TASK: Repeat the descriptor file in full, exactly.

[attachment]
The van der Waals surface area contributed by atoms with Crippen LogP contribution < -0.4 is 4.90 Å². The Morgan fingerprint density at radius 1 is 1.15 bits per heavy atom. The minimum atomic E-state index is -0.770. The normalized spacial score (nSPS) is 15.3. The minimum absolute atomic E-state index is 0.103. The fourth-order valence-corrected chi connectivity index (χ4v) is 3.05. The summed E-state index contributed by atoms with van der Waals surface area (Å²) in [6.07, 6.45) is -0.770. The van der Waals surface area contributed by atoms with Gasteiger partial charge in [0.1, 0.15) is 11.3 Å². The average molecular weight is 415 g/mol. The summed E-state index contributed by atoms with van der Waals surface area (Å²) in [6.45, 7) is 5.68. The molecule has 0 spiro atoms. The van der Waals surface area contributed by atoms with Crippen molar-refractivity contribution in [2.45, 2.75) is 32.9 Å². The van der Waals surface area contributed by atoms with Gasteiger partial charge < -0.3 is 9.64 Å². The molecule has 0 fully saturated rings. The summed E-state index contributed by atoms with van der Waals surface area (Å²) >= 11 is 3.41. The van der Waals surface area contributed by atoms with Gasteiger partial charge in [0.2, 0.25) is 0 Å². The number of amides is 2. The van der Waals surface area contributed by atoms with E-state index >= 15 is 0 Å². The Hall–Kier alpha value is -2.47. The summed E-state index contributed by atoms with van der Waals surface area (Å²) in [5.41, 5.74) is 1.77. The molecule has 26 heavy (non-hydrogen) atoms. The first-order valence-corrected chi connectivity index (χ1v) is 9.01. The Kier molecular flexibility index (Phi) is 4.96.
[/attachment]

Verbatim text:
The van der Waals surface area contributed by atoms with Crippen LogP contribution < -0.4 is 4.90 Å². The Morgan fingerprint density at radius 1 is 1.15 bits per heavy atom. The minimum atomic E-state index is -0.770. The normalized spacial score (nSPS) is 15.3. The minimum absolute atomic E-state index is 0.103. The fourth-order valence-corrected chi connectivity index (χ4v) is 3.05. The summed E-state index contributed by atoms with van der Waals surface area (Å²) in [6.07, 6.45) is -0.770. The van der Waals surface area contributed by atoms with Gasteiger partial charge in [0.1, 0.15) is 11.3 Å². The average molecular weight is 415 g/mol. The summed E-state index contributed by atoms with van der Waals surface area (Å²) in [6.45, 7) is 5.68. The molecule has 0 spiro atoms. The van der Waals surface area contributed by atoms with Crippen molar-refractivity contribution in [2.45, 2.75) is 32.9 Å². The van der Waals surface area contributed by atoms with Gasteiger partial charge < -0.3 is 9.64 Å². The molecule has 0 fully saturated rings. The summed E-state index contributed by atoms with van der Waals surface area (Å²) >= 11 is 3.41. The van der Waals surface area contributed by atoms with Gasteiger partial charge in [0.2, 0.25) is 0 Å². The number of amides is 2. The van der Waals surface area contributed by atoms with E-state index >= 15 is 0 Å². The Hall–Kier alpha value is -2.47. The summed E-state index contributed by atoms with van der Waals surface area (Å²) in [5.41, 5.74) is 1.77. The molecule has 26 heavy (non-hydrogen) atoms. The first-order valence-corrected chi connectivity index (χ1v) is 9.01. The Kier molecular flexibility index (Phi) is 4.96.